{Yes, I Work and Homeschool} Meet Melanie

I can’t tell you how excited I am to introduce you to Melanie Mendez-Gonzales, a working homeschool mom and a fellow San Antonio resident. ~ Pamela

Tell us about the work you do. Is it paid or volunteer? Full-time, part-time, or seasonal? How many hours a week do you spend at work? 

I'm a full-time blogger on my own site QueMeansWhat.com. I'm also a freelance writer, social media consultant, and volunteer for my own college-prep non-profit organization as the program director. The amount of hours I work varies each week, but I do work from home. I work a minimum of 30 hours per week and up to 60 hours per week.

Tell us about why you chose to homeschool.

When my oldest was old enough for kindergarten, something just tugged at me that it wasn't his time to go. So, we chose to give homeschooling a try for at least one year. That was five years ago. Today, we appreciate the individualized education I can give both my boys, and we cherish all of our family time together. Selfishly, I'm honored that I get to witness so many learning moments with my kids, who are elementary aged. When they read something, at times, I think to myself, "I taught them how to do that." It still blows my mind. 

{Yes, I Work And Homeschool!} Meet Care

For this week’s parent profile, we’re going to work with a different format.

Since finding convenient ways to earn extra money is an issue for many homeschool parents, I interviewed someone who has been through the process of finding—and securing—a contract gig with one particular company that’s been receiving a lot of press of late.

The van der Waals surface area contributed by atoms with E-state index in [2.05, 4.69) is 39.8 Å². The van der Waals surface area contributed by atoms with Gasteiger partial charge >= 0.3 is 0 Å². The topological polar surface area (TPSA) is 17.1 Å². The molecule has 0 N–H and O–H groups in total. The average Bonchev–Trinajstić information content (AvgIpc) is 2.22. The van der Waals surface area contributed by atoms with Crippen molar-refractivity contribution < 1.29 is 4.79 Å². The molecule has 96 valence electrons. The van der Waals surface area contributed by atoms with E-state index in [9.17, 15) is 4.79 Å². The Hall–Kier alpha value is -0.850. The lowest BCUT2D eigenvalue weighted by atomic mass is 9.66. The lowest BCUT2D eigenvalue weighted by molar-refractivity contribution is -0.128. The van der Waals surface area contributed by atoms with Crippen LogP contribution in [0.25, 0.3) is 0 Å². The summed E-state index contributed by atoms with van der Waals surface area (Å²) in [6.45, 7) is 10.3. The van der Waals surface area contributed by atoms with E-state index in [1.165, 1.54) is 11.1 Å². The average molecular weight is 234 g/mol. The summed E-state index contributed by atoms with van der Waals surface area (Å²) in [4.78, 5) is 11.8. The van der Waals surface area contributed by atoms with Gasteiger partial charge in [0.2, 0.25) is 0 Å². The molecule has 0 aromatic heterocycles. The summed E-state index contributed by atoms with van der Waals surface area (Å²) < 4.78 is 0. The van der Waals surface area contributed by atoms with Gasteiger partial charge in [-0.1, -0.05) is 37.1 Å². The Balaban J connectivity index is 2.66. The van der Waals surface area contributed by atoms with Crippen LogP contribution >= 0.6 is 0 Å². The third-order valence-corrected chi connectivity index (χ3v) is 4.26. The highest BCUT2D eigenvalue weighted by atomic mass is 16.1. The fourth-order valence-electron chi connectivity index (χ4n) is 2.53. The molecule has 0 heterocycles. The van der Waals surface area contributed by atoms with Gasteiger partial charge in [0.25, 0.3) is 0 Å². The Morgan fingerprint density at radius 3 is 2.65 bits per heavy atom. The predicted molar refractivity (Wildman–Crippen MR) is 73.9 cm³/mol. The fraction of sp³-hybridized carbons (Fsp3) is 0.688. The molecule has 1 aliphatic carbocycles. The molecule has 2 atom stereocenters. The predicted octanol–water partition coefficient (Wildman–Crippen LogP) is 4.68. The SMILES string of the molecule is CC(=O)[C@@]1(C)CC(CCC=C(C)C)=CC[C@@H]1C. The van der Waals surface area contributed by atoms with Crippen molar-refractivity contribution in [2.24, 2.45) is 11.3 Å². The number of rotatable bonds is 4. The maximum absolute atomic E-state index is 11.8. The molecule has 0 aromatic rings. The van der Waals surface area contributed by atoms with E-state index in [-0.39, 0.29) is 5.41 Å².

My friend Care, whom I've known for years through the online homeschool community, found herself looking for extra money earlier this year.

"We ran into a situation where some of our income stopped in-coming. Our expenses didn't, and there weren't many extras at the time to cut. So we cut what we could and started looking for something that I could do, either opposite hours to my husband or from home," said Care, who lives in Canada with her husband and elementary-aged son.

Like a lot of homeschoolers, she briefly considered multi-level marketing ("MLM") endeavors. 

"Naturally, the first thing that people recommend when you're a stay-at-home mom is MLMs,” she said. “But I don't like sales. I never have. And the idea of a huge buy-in to start working was well out of range even if I loved sales."

After a series of false starts, Care's husband emailed her about VIPKID, an international education firm that offers online, American-style classes to Chinese children. 

"So I looked at it. It was an opportunity for part-time teaching. You must have a bachelor's degree, and at least one year's experience working with kids. With a bachelor's degree in Elementary Education, yeah, this is right in my wheelhouse, I thought," she said. "But, teaching 1:1 in a flipped classroom, based on US Common Core to China?"

Hesitant to apply—and skeptical that she could make the promised $14 - 22 per hour from her living room as an independent contractor, Care set aside the idea. 

But not for long.

"A friend sent me a link. Her friend had been doing this teaching thing for awhile now, was making pretty good money, and loving the [money]. Did I want to look at it? Sure enough, right back to VIPKID. I crossed my fingers and clicked the link."